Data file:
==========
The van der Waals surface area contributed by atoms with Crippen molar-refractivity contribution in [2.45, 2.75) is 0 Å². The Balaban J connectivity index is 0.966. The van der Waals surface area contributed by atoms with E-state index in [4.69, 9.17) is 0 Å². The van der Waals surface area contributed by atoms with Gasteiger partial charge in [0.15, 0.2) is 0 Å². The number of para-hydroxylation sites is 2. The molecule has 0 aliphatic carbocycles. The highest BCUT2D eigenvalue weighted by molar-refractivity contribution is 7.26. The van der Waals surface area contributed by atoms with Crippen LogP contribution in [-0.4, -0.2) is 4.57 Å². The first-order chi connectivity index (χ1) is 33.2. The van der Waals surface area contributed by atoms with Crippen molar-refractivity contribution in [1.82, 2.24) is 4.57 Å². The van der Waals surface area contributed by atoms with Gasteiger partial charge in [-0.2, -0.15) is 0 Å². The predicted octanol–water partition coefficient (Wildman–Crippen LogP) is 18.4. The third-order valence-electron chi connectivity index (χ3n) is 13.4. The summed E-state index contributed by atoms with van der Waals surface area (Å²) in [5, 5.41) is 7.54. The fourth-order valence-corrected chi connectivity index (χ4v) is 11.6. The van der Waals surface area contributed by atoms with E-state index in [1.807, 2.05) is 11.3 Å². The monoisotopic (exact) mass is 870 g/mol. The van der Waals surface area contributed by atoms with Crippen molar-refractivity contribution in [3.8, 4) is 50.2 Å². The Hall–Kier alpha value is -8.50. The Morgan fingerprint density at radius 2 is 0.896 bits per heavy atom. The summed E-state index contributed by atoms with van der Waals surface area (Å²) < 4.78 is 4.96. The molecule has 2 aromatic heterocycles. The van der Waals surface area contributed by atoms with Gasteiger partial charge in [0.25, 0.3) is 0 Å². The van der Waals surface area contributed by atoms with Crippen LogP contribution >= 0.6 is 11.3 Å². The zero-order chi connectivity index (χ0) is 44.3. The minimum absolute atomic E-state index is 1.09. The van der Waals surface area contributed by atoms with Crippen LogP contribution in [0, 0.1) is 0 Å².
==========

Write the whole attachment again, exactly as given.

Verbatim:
The van der Waals surface area contributed by atoms with Crippen molar-refractivity contribution in [2.45, 2.75) is 0 Å². The Balaban J connectivity index is 0.966. The van der Waals surface area contributed by atoms with E-state index in [4.69, 9.17) is 0 Å². The van der Waals surface area contributed by atoms with Gasteiger partial charge in [0.15, 0.2) is 0 Å². The number of para-hydroxylation sites is 2. The molecule has 0 aliphatic carbocycles. The highest BCUT2D eigenvalue weighted by molar-refractivity contribution is 7.26. The van der Waals surface area contributed by atoms with Crippen LogP contribution in [-0.4, -0.2) is 4.57 Å². The first-order chi connectivity index (χ1) is 33.2. The van der Waals surface area contributed by atoms with Crippen molar-refractivity contribution in [1.82, 2.24) is 4.57 Å². The van der Waals surface area contributed by atoms with Gasteiger partial charge in [-0.2, -0.15) is 0 Å². The predicted octanol–water partition coefficient (Wildman–Crippen LogP) is 18.4. The third-order valence-electron chi connectivity index (χ3n) is 13.4. The summed E-state index contributed by atoms with van der Waals surface area (Å²) in [5, 5.41) is 7.54. The fourth-order valence-corrected chi connectivity index (χ4v) is 11.6. The van der Waals surface area contributed by atoms with E-state index in [1.807, 2.05) is 11.3 Å². The monoisotopic (exact) mass is 870 g/mol. The van der Waals surface area contributed by atoms with Crippen molar-refractivity contribution in [3.8, 4) is 50.2 Å². The Hall–Kier alpha value is -8.50. The Morgan fingerprint density at radius 2 is 0.896 bits per heavy atom. The summed E-state index contributed by atoms with van der Waals surface area (Å²) < 4.78 is 4.96. The molecule has 2 aromatic heterocycles. The van der Waals surface area contributed by atoms with Gasteiger partial charge in [0.25, 0.3) is 0 Å². The van der Waals surface area contributed by atoms with Crippen LogP contribution >= 0.6 is 11.3 Å². The zero-order chi connectivity index (χ0) is 44.3. The minimum absolute atomic E-state index is 1.09. The van der Waals surface area contributed by atoms with Crippen LogP contribution in [0, 0.1) is 0 Å².